Writer and conceptual artist Rick Reid will be appearing at WORD tonight (April 14) at 7:30 pm, for the launch of his new poetry collection to be hung from the ceiling by strings of varying length. (Akashic)
Since it’s National Poetry Month, we thought we’d ask Rick a few questions about poets and other authors or titles that inspire him. We decided to ask him a few other questions too, as part of our inaugural WORD Interview. (In the future, look for more official WORD interviews with guests who will be appearing at the store.)
Read on to learn about Rick’s “apocalyptic” book-buying spree, his fondness for Gertrude Stein’s poetry and his favorite spot in Greenpoint:
1) Besides launching your new book during National Poetry Month, how are you celebrating poetry during April?
Writing and reading like last month.
2) Can you share with us the names of some poets that have inspired you?
The writer I always return to – and who had a sharp influence upon Strings – is Gertrude Stein – in particular her ‘more obscure’ and ‘difficult’ texts such as Stanzas in Meditation and The Making of Americans. Stein said that The Making of Americans was to present “not only every possible kind of human being, but every possible kind of pairs of human beings and every possible threes and fours and fives of human beings”—such that, conceptually, the ‘impossibility’ of writing becomes the writing itself. Beyond that, the ‘impossible’ work of Joyce’s Finnegan’s Wake, the Oulipo group, Lawrence Weiner, and contemporary writers Kenneth Goldsmith, Christian Bök and Shanxing Wang are always in orbit.
3) What was the last book you read?
Well, the book I am currently reading is Guy Debord by Anselm Jappe. I spend far more time in worlds theoretical and philosophical—as well as art historical—rather than poetic to exist within the indistinct processes of these categories and discover injunctions within the masks of each. Thus, my interest in the Situationists and Guy Debord is based in the possibility of realizing a theoretical praxis, or, an applied philosophy—in some cases within the act of writing beyond narrative and description—which tend to keep us comfortable, contemplative and distant—and writing, instead, toward a more critical and active communication.
4) Any idea what you’ll read next?
There’s some vague plans to have a kind of ‘evolution and supersession of Marx’ reading group with fellow artists and friends this summer. Actually, they don’t know about this yet. But finally reading Das Kapital in its entirety sounds like a good start to spring cleaning.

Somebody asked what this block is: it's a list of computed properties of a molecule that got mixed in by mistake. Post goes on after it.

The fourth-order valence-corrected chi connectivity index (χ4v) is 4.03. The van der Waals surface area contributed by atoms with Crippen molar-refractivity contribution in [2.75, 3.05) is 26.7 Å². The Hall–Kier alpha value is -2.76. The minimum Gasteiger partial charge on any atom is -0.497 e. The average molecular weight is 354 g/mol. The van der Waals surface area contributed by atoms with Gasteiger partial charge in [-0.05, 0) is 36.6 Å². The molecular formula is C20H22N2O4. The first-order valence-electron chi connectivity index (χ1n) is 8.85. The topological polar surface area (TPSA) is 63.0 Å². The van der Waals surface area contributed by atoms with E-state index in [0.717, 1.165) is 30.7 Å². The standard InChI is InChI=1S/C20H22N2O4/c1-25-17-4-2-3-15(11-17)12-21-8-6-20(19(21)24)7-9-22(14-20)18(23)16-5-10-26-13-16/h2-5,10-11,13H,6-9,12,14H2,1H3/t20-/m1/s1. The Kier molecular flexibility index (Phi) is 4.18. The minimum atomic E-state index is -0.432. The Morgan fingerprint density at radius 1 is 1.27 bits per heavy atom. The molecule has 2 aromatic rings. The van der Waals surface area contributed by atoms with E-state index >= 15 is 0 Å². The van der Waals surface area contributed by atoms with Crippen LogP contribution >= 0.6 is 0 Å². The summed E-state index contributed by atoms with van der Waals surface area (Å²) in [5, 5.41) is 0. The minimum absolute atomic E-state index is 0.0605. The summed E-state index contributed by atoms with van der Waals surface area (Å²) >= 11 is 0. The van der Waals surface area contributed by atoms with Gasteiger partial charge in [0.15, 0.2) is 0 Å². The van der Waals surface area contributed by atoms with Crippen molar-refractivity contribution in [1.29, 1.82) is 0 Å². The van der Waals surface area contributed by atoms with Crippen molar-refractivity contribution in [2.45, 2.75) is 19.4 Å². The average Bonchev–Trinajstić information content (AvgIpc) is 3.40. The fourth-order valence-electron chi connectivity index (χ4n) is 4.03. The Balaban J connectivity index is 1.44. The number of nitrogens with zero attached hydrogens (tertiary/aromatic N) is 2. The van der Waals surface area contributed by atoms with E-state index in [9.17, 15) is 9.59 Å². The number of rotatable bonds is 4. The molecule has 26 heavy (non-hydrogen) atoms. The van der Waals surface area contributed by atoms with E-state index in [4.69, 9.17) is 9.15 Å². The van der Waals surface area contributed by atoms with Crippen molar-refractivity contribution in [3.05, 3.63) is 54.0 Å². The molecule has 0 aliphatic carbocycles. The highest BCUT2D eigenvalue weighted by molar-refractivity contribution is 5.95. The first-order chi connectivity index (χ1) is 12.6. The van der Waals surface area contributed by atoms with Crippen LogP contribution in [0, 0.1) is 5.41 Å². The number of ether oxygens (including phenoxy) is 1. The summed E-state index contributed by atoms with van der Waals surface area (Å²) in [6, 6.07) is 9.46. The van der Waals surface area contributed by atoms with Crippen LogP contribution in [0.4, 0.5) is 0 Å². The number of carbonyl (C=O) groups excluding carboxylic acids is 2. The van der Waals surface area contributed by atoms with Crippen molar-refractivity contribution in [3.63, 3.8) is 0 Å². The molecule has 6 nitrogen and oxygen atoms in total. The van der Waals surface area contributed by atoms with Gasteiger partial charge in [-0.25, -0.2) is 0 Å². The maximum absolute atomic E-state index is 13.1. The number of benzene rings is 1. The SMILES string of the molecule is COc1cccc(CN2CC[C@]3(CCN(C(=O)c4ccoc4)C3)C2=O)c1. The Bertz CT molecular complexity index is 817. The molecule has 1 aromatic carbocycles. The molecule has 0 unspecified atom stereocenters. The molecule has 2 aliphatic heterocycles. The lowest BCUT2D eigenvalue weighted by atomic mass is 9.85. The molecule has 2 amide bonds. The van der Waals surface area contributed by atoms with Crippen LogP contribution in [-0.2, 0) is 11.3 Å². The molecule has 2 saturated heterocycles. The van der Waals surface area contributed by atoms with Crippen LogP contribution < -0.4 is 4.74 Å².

5) What is your favorite(s) book of all time?
I don’t know favorites, but the first book that came to mind was Stein’s Stanzas in Meditation—read aloud.
6) What was the last book you bought someone as a gift?
Over the winter holiday I bought one ‘apocalyptic’ book for everyone in my immediate family—somewhat keeping their individual dispositions in mind. So there were the essential apocalyptic classics of Orwell’s 1984, Huxley’s Brave New World as well as Hesse’s The Glass Bead Game, Butler’s Erewhon, Rand’s Anthem and Gibson’s Neuromancer among others. What book matches with whom, is, well, for anyone to decide.
7) Where did you buy these gift books?
I made the ‘apocalyptic’ sweep at the Strand Annex. However, I just did pick up Deleuze and Guattari’s Anti-Oedipus: Capitalism and Schizophrenia at The Salvation Army on Manhattan Ave. for about two bucks. You never know what treasures await you between the spines of travel guides and Louis L’Amour novels.
8) Do you have a favorite WORD?
No. But a couple days back I overheard a clerk say to a fellow clerk at a photography store say, “I have no fear of heights whatsoever. And I live alone”—which hasn’t left my mind yet and will inevitably be a part of my next work.
9) What WORDS do you live by?
“If it can be done, why do it?” Stein again.
10) Have you ever been to Greenpoint? If so, have any favorite neighborhood destinations to tell us about?
I actually live in Greenpoint right up the street and down a block from WORD, so this neighborhood is the site for nearly all of my adventures. The ‘destination’ that stands out the most to me since I’ve been here is the “Java River Spot” which is just a dead end of the street into the East River. I’m pretty sure it’s the finest and most exclusive beach in Greenpoint.